The executive director of the Top Sector, Nico van Meeteren, started the meeting with a review of Top Sector LSH's activities over the past year. This gave the regional organisations an insight into the developments and opportunities for industry and the knowledge institutions. Next Chrétien Herben, valorisation manager of Top Sector LSH, gave a presentation on how the Top Sector LSH facilitates a collaboration between various educational and coaching programmes in the sector via the Business Education Roadmap.

Theo Föllings, Vice President at Oost NV, elaborated on the manifesto entitled the ‘National revenue and the crucial role of regions’. This takes a closer look at the business climate and ecosystems and how national revenue can best be facilitated. Föllings emphasised the Regional Economic Acceleration Agendas and he concluded by stating that regional collaborations are crucial for national profitability. Afterwards a discussion started on regional versus national policy and what to do with regional investments.

Next Peter Post, Director of Task Force Health Care, had a call-to-action to jointly accelerate on international representation of the Dutch LSH sector. According to Post: “We can only create international impact when there is national collaboration.” The audience was curious about concrete forms they can use and where to go for what.

The presentations ended with six pitches on various topics by the regional organisations attending. During these pitches, successful regional initiatives that want to scale up were presented. These pitches included the Center for Open Innovation in Lead Discovery (COILED),, a partnership on Healthy Lifestyle Innovation called C.I.A.L.E., Health Hub Utrecht, Foundation ‘Mijn Data | Onze Gezondheid’, and the call-to-action on input for Health~Holland to apply for 'Innovatiemakelaar'.

The meeting ended with drinks and bites and a chance to network. Currently Top Sector LSH is working on the follow-up of this meeting to continue its efforts to strengthen the connections between regional and national LSH organisations.

Strategic public-private partnerships: inspiring each other

The second PPP meeting organised by Top Sector LSH

Joining forces to tackle worldwide societal challenges is becoming increasingly common in the field of healthcare research. Large consortia focusing on cancer, cardiovascular medicine and regenerative medicine are formed by Dutch researchers in close collaboration with industry, SMEs and the Top Sector Life Sciences & Health (LSH). The Top Sector aims to facilitate such initiatives to ensure good organisation and to develop sustainable financing. Therefore, the Top Sector will include several of these so-called strategic public-private partnerships (PPPs) in its new strategic document (Knowledge and Innovation Agenda 2018 – 2021).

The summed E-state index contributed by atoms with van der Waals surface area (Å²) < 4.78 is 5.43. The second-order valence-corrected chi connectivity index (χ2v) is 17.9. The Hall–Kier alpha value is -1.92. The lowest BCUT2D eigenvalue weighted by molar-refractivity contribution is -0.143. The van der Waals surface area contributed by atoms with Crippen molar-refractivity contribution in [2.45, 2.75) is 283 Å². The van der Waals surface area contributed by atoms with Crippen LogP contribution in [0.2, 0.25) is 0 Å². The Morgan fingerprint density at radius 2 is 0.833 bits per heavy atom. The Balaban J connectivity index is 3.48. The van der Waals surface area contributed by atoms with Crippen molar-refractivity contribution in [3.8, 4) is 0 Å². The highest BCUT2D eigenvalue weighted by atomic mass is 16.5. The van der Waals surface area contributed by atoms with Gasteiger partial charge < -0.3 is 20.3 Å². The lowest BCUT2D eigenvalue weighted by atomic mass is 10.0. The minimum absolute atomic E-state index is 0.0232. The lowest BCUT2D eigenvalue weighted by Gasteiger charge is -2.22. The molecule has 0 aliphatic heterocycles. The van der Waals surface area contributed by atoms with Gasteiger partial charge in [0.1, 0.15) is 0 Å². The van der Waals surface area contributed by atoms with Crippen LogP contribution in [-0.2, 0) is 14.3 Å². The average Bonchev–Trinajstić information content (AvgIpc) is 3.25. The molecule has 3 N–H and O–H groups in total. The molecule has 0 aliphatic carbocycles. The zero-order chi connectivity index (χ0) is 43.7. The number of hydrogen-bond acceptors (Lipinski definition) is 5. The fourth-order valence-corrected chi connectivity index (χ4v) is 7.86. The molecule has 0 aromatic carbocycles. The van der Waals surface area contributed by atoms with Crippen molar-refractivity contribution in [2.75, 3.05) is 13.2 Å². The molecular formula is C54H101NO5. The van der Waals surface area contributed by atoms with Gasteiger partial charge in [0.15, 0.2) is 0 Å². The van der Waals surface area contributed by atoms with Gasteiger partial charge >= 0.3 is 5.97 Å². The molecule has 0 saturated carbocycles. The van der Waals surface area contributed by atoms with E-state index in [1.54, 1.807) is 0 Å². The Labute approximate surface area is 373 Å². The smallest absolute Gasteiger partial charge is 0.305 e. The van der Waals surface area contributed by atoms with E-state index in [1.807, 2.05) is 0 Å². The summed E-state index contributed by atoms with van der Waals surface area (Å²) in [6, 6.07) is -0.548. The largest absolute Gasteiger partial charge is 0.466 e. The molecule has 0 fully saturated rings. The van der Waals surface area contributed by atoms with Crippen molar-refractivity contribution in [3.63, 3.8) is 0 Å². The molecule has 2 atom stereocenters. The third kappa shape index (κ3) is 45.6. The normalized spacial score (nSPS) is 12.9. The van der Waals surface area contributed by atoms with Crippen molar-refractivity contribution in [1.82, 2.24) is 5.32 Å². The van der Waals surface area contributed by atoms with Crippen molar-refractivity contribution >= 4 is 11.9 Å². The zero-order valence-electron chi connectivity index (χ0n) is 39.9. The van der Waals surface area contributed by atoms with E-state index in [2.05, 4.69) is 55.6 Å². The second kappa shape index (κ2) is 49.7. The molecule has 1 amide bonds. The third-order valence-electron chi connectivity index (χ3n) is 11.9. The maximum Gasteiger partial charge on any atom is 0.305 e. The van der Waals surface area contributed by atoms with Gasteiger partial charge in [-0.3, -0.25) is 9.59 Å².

On 31 May 2017, around 30 Strategic PPPs came together in Utrecht for a second time to inspire and inform each other. Although the status, development phase and challenges of each individual PPP are different, all PPPs have to deal with the same general aspects of strategic PPP formation. By exchanging information during such a meeting, PPPs can learn from each other. Koen Besteman, Principal at Roland Berger, gave a presentation about the different characteristics and funding sources that apply for strategic PPPs. Since Roland Berger has a long history in guiding healthcare PPPs, Besteman addressed the typical threefold approach when setting up a PPP: 1) development of a business plan, 2) building a consortium, and 3) public affairs. In addition, a successful set-up of a PPP has to include a clear project structure and mobilisation of leadership.

Evolution of CVON into the Dutch CardioVascular Alliance

Next professor Wiek van Gilst explained his initiative: the Dutch CardioVascular Alliance (DCVA). DCVA is a movement of the cardiovascular community in the Netherlands and is represented by the Heart Foundation, Netherlands Heart Institute, Heart & Vascular group, NFU, KNAW, NWO, ZonMw, the Dutch government and the Top Sector LSH. Together they aim to mobilise one billion euros for early recognition of cardiovascular diseases (CVD), which will be rapidly translated into health solutions to reduce the cardiovascular burden by 25%. DCVA is building on the existing CVON community and is attracting new (industrial) partners to reach its goal: from scientific results to marketed products. They have therefore set-up a valorisation and implementation fast-track programme, next to portfolio management of their consortia, to realise maximal societal impact.

Meet & Match

The rest of the meeting was devoted to a meet & match information session for strategic PPPs with the the Netherlands Enterprise Agency, Government ministries (Economic Affairs; Health, Welfare and Sport; Education, Culture and Science), NWO-TTW, SGF and Top Sector LSH. More information about the PPPs will become available in our new strategic agenda, which will be published in July 2017 on the Health~Holland website and in the upcoming Update.

HollandBIO Biotech Thursday